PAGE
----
So many people encouraged me to go with my gut, so I made the move to Memorial Sloan Kettering Cancer Center with Dr. DeAngelis and her team.
After finally having all of my MRIs (pre-surgery, post-surgery and post radiation), Dr. Umemura said she and Dr. DeAngelis think I should go for another round of chemo and see how that goes before considering the immunotherapy after all. This for 3 reasons: first, what they see looks more like a “brush” than a full tumor, so the chemo could potentially deal with that. Next, since I just finished the radiation at the end of June, I am not yet eligible for a number of trials that require at least 12 weeks post-radiation. So this will buy me that additional time as well should the chemo not be effective for round 2. Lastly, I present clinically better than my MRI images – that is to say, that although I don’t feel fully myself, I present well when they check my strength, my balance, my ability to hold a conversation, etc. Many people post-brain surgery don’t have the capacity to move around, have no motivation to get out, just want to lay around the house, lose some intellectual capacity.
I went to MSKCC on Wednesday for a half day of testing: blood, blood pressure EKG (see below) and also to discuss meds with the nurse practitioner. I started with a 5-day course of chemo that I will take just before bed each night to minimize any potential side effects. After the 5 days, I have a 23-day break and then start another round for 5 days. Assuming I tolerate the chemo well, they will up the dose a bit for the second month after lab work. Then an MRI to see if this chemo was effective – fingers crossed. If not, we will consider immunotherapy on trial.
This has been an emotionally and physically challenging week. My energy had been building, but that took a turn for the worse this week. I know the ups and downs are normal, so not too worried, but it does not feel good to lose energy and drag again.
As I have continued to face my health challenges, I can tell you I feel the support daily from so many people: my Peace Corps family, has been sterling! Whether the day-to-day/face-to-face support from Susan Locke and Ed Sullivan, the wonderful time we had at a lunch with those 2 plus Lyn and Malcolm, the gifts of my hat from Lyn that I wear everyday to cover my scar, the photo from Susan on my Fire Island bedroom wall, the watercolor that Ed lovingly did of Antonio and me in front of the Fire Island house (see below), the visit from Buffy and her help getting me to and from my radiation, the candles so many have lit and Kathy Ingley continues to light, the messages via email and on my blog from so many, the upcoming visit I so look forward to from Mark Burr….. it just goes on and on; I love it all!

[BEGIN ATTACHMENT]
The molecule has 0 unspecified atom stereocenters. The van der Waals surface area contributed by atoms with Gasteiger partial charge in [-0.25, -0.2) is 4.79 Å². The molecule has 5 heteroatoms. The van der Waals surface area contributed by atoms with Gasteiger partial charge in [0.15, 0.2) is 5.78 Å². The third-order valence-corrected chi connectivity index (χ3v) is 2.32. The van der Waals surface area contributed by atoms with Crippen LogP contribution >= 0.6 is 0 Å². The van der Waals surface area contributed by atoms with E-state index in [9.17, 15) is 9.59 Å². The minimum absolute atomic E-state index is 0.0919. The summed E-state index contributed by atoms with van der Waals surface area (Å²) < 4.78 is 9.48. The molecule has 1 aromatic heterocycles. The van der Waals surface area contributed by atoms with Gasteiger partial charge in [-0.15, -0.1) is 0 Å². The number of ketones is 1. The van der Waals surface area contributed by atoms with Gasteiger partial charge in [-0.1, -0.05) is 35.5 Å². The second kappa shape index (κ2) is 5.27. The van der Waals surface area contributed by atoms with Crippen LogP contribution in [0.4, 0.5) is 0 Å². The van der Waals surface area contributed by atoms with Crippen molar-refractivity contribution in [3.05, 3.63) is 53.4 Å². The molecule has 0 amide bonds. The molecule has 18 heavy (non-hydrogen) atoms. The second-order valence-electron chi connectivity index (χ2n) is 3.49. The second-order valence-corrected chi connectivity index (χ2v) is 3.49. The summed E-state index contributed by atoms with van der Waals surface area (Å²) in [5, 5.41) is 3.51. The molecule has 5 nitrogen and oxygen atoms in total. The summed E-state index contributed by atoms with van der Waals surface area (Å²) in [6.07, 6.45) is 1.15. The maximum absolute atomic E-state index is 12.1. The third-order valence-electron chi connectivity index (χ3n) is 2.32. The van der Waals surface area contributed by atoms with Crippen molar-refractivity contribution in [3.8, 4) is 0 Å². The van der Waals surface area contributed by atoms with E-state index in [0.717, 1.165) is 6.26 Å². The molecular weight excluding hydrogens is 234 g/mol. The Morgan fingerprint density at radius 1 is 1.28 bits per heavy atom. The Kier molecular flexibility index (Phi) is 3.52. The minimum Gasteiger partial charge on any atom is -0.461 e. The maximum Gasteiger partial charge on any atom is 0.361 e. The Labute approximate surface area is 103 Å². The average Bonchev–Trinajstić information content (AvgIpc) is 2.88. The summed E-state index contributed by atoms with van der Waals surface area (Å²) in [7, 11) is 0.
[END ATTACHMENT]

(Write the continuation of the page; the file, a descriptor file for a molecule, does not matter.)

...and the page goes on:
This week has been a challenge to my dad who had minor surgery that was supposed to be out-patient but wound up a bit more complicated, so he spent 1 night in the hospital – now at home, to Leslie who lost her Mom, to Miriam who broke her foot and will have surgery, to Marti who had a stroke, so I get some perspective that it is not just me! We are all mortal and things start to break down. Antonio is away for work until the 22nd (I feel his absence) and Miguel left for Amsterdam for a year, though he says he will be back to visit every 2 months. I miss him already!
From Geoff in Bangkok: “I don’t have words to communicate my feelings, I only have two arms to hold you, hold you tenderly, hold you tightly, hold you and protect you. Let me know when is a good time to visit and I will negotiate here.”
From Nora, an ex-Peace Corps volunteer: “I haven’t written for some time, but think of you often, and continue to get your news from your blog. I’m still praying for your recovery, and for your strength (physical, emotional and spiritual) as you face challenges on a daily basis.”
“I took a look at ‘How Not to Say the Wrong Thing’ today. What an insightful and helpful article! Thank you for all you continue giving to others!”
And from Laurie Newell, Xavier and Malcolm Goodale.